Dear Ijeawele, or A Feminist Manifesto in Fifteen Suggestions Summary and Review

by Chimamanda Ngozi Adichie

Has Dear Ijeawele, or A Feminist Manifesto in Fifteen Suggestions by Chimamanda Ngozi Adichie been sitting on your reading list? Pick up the key ideas in the book with this quick summary.

Dear Ijeawele started as a letter of advice from the author to her childhood friend. Both women are Igbo – an ethnic group in southern Nigeria – and the author considers how to raise a daughter in the often misogynistic Igbo society, as well as the world in general. Even when discussing this particular group, the message is relevant to almost every culture in any part of the world.

Adichie makes 15 suggestions for raising a healthy, happy feminist daughter. As well as learning what you should be teaching young girls, you’ll see how your own behavior makes a difference, and how to identify and modify your habits to foster a positive, empowering environment.

In this summary of Dear Ijeawele, or A Feminist Manifesto in Fifteen Suggestions by Chimamanda Ngozi Adichie, you’ll learn

  • the downside of complete tolerance;
  • how a nickname can represent more than affection; and
  • that parenting as a father isn’t about “helping” the mother.

Dear Ijeawele, or A Feminist Manifesto in Fifteen Suggestions Key Idea #1: You should be a full person, defined by more than just motherhood.

Like it or not, our children will follow our example. How you see yourself will determine how your daughter sees herself. That’s why it’s important to remember you’re a full human being – being a mother doesn’t define you.

The most obvious way to do this is to reject the idea that you have to choose between motherhood and work. In many societies, people will tell you women shouldn’t work because it’s not how things are traditionally done. But the only thing that matters is that you are happy with your decision. It’s also worth noting that the “tradition” or history of women not working isn’t that long. In some areas of Nigeria, trading was done exclusively by women, meaning Igbo families usually had two incomes. That only changed with British colonialism.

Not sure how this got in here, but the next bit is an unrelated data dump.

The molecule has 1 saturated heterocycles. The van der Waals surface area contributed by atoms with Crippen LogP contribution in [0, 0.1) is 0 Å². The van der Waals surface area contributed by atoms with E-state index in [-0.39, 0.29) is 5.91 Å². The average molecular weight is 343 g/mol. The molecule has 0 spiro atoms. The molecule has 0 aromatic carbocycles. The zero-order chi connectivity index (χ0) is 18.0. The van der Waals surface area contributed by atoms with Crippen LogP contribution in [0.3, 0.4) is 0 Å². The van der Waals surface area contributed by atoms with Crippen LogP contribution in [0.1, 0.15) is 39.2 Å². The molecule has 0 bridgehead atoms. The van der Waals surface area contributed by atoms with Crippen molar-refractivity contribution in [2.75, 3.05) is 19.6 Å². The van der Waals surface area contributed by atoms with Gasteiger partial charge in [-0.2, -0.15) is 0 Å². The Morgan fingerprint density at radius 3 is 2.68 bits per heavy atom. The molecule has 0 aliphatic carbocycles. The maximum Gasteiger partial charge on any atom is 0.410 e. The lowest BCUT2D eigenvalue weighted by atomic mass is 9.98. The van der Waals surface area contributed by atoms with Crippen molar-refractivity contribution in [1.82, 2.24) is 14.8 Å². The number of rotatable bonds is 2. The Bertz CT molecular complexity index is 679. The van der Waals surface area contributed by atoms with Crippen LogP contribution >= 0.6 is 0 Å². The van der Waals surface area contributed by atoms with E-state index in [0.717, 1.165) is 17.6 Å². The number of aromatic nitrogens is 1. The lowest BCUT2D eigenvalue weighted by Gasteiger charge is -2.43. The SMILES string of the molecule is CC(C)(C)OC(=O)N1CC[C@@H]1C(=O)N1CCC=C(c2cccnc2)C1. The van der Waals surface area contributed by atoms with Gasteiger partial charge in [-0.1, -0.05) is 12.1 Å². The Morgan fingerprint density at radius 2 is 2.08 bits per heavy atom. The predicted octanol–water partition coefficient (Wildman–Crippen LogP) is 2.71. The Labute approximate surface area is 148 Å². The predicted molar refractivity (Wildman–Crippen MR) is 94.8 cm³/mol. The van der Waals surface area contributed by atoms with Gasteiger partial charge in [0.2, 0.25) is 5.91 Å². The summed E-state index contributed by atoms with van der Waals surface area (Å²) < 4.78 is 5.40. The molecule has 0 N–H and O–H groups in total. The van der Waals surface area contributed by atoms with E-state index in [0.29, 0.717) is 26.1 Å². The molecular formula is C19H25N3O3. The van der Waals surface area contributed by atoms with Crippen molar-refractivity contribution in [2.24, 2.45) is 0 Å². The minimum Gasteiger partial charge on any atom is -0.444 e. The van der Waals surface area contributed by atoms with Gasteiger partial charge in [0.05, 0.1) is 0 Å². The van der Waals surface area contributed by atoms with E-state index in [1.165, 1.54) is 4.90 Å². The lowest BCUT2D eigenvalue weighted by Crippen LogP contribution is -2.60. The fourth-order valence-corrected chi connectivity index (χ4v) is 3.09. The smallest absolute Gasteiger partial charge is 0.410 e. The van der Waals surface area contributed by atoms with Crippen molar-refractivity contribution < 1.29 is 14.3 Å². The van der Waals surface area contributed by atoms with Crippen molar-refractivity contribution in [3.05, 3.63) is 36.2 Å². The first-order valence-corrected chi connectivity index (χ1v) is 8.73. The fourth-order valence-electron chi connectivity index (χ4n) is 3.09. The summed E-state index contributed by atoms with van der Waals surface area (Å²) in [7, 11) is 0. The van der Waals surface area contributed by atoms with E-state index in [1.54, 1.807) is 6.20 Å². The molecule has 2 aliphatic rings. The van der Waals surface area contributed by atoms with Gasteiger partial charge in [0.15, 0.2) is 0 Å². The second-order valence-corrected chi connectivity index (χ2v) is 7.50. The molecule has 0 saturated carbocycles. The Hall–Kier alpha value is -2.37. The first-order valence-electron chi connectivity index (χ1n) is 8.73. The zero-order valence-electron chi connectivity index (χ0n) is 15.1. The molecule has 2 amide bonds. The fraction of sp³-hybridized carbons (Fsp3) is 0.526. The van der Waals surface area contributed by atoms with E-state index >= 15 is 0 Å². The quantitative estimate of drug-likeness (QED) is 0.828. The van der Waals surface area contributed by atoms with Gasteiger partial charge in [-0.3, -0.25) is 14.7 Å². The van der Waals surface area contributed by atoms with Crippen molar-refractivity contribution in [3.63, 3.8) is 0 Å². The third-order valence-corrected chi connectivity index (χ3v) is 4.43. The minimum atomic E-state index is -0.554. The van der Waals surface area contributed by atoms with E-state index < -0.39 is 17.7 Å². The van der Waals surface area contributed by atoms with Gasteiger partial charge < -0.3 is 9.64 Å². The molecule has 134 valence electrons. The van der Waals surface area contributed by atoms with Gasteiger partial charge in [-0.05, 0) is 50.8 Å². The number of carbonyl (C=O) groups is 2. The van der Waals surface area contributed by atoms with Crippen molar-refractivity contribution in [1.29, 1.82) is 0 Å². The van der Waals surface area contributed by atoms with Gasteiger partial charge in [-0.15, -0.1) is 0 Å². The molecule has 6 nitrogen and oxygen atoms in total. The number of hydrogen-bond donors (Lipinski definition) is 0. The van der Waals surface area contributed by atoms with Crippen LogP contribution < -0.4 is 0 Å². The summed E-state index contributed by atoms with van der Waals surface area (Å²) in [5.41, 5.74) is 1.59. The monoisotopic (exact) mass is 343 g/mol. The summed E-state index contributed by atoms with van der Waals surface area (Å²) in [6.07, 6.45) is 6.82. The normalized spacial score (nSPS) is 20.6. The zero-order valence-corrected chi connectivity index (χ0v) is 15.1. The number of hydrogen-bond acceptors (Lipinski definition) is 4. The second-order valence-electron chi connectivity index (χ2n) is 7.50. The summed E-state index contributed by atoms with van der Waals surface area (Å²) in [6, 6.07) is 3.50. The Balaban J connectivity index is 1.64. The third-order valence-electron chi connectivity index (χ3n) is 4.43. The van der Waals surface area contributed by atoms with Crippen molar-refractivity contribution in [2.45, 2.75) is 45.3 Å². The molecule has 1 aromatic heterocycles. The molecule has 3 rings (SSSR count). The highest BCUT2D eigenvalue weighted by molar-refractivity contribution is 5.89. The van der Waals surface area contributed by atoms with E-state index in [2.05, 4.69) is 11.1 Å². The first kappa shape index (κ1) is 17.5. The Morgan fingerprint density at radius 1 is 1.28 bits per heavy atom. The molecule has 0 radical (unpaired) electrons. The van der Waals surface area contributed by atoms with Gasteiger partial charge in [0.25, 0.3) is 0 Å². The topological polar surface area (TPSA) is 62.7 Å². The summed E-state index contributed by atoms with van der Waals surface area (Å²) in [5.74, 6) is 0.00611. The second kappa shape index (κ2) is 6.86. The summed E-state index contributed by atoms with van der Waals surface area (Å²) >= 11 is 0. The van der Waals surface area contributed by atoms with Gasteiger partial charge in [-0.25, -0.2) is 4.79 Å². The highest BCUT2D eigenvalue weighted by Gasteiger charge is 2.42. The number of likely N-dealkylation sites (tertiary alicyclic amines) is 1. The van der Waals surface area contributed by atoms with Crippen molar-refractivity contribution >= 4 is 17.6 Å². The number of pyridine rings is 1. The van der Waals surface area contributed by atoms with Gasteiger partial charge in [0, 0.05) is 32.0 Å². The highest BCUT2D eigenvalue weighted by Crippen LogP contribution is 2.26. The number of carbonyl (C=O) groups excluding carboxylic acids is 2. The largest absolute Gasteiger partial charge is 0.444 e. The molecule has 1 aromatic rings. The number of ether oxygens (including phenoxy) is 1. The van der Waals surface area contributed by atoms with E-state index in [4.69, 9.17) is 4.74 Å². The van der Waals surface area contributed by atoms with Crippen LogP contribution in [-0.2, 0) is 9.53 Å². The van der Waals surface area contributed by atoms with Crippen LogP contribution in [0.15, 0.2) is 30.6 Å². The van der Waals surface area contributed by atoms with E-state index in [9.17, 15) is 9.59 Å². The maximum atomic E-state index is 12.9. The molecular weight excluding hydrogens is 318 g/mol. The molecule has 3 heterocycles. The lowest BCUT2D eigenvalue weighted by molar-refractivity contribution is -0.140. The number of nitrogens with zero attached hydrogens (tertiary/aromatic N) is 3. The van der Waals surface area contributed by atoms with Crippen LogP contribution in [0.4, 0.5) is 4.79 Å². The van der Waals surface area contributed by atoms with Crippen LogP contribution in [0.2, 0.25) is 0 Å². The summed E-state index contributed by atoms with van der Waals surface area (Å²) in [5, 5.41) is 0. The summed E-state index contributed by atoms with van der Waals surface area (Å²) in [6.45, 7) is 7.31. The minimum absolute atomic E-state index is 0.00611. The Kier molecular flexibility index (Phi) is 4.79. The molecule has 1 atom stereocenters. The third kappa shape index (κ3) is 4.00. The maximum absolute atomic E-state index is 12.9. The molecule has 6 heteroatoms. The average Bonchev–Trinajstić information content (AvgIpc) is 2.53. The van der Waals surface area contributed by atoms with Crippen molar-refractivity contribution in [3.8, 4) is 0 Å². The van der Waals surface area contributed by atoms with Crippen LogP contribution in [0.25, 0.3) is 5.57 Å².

One great example of a woman who balanced work and family is American journalist Marlene Sanders. Not only was she the first woman to report on the Vietnam war from inside Vietnam – she did it while raising her son. She believed women should never have to apologize for working, and once advised a younger journalist that loving what you do is a gift to your child.

But what if you don’t love your job? There are still plenty of other advantages to work, such as confidence and the sense of achievement that comes with earning an income. Most importantly, you should make an effort to remain a full person by making sure your needs are met and by pursuing your passions.

Of course, it’s hard to take care of yourself when you’re looking after a child – especially in the early weeks. You can’t do everything. But what you can do is be kind to yourself and ask for help when you need it. One way to be kind is to allow yourself to fail. There’s no one way to be a parent, and there is no shame in making mistakes. Nor is there shame in turning to friends, family or even the internet for advice.

Finally, you should never see yourself as a woman “doing it all.” The idea of doing it all – work and parenting – is based on the sexist view that childcare and domestic work is inherently female. That said, this doesn’t mean you can’t be proud of what you do.

Dear Ijeawele, or A Feminist Manifesto in Fifteen Suggestions Key Idea #2: Committed parents raising a daughter together must reject gendered social norms.